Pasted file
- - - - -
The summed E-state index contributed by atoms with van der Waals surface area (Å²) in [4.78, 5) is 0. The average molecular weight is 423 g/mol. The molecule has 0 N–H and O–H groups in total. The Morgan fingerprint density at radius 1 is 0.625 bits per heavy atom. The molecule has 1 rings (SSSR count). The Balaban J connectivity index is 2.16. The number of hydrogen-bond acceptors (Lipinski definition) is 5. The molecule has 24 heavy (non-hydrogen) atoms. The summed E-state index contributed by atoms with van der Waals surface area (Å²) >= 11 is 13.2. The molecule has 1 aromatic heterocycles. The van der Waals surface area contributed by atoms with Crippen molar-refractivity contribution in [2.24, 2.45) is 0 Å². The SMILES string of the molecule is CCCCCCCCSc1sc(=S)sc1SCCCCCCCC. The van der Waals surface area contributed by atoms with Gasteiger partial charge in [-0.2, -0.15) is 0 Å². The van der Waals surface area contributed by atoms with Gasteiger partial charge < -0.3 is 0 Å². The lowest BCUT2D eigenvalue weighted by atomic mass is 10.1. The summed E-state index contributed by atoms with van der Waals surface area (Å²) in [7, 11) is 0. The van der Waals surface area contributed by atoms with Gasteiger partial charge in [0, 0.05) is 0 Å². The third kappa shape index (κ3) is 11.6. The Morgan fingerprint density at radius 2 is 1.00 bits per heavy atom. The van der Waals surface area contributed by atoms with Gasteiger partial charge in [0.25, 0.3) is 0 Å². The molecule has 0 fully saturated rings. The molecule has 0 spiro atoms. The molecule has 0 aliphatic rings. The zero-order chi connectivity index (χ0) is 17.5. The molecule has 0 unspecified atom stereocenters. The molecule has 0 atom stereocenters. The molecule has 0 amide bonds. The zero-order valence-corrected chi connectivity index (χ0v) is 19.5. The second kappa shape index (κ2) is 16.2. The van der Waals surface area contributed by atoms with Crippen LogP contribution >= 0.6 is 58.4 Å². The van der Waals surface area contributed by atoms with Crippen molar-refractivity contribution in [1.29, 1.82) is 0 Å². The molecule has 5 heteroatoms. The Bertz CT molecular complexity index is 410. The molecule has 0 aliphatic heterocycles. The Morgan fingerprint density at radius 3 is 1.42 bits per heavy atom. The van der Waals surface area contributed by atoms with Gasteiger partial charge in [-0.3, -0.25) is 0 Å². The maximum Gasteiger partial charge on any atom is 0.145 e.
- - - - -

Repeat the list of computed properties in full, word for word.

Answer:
The summed E-state index contributed by atoms with van der Waals surface area (Å²) in [4.78, 5) is 0. The average molecular weight is 423 g/mol. The molecule has 0 N–H and O–H groups in total. The Morgan fingerprint density at radius 1 is 0.625 bits per heavy atom. The molecule has 1 rings (SSSR count). The Balaban J connectivity index is 2.16. The number of hydrogen-bond acceptors (Lipinski definition) is 5. The molecule has 24 heavy (non-hydrogen) atoms. The summed E-state index contributed by atoms with van der Waals surface area (Å²) >= 11 is 13.2. The molecule has 1 aromatic heterocycles. The van der Waals surface area contributed by atoms with Crippen molar-refractivity contribution in [2.24, 2.45) is 0 Å². The SMILES string of the molecule is CCCCCCCCSc1sc(=S)sc1SCCCCCCCC. The van der Waals surface area contributed by atoms with Gasteiger partial charge in [-0.2, -0.15) is 0 Å². The van der Waals surface area contributed by atoms with Gasteiger partial charge < -0.3 is 0 Å². The lowest BCUT2D eigenvalue weighted by atomic mass is 10.1. The summed E-state index contributed by atoms with van der Waals surface area (Å²) in [7, 11) is 0. The van der Waals surface area contributed by atoms with Gasteiger partial charge in [0, 0.05) is 0 Å². The third kappa shape index (κ3) is 11.6. The Morgan fingerprint density at radius 2 is 1.00 bits per heavy atom. The van der Waals surface area contributed by atoms with Gasteiger partial charge in [0.25, 0.3) is 0 Å². The molecule has 0 fully saturated rings. The molecule has 0 spiro atoms. The molecule has 0 aliphatic rings. The zero-order chi connectivity index (χ0) is 17.5. The molecule has 0 unspecified atom stereocenters. The molecule has 0 atom stereocenters. The molecule has 0 amide bonds. The zero-order valence-corrected chi connectivity index (χ0v) is 19.5. The second kappa shape index (κ2) is 16.2. The van der Waals surface area contributed by atoms with Crippen LogP contribution >= 0.6 is 58.4 Å². The van der Waals surface area contributed by atoms with Crippen molar-refractivity contribution in [1.29, 1.82) is 0 Å². The molecule has 5 heteroatoms. The Bertz CT molecular complexity index is 410. The molecule has 0 aliphatic heterocycles. The Morgan fingerprint density at radius 3 is 1.42 bits per heavy atom. The van der Waals surface area contributed by atoms with Gasteiger partial charge in [-0.3, -0.25) is 0 Å². The maximum Gasteiger partial charge on any atom is 0.145 e.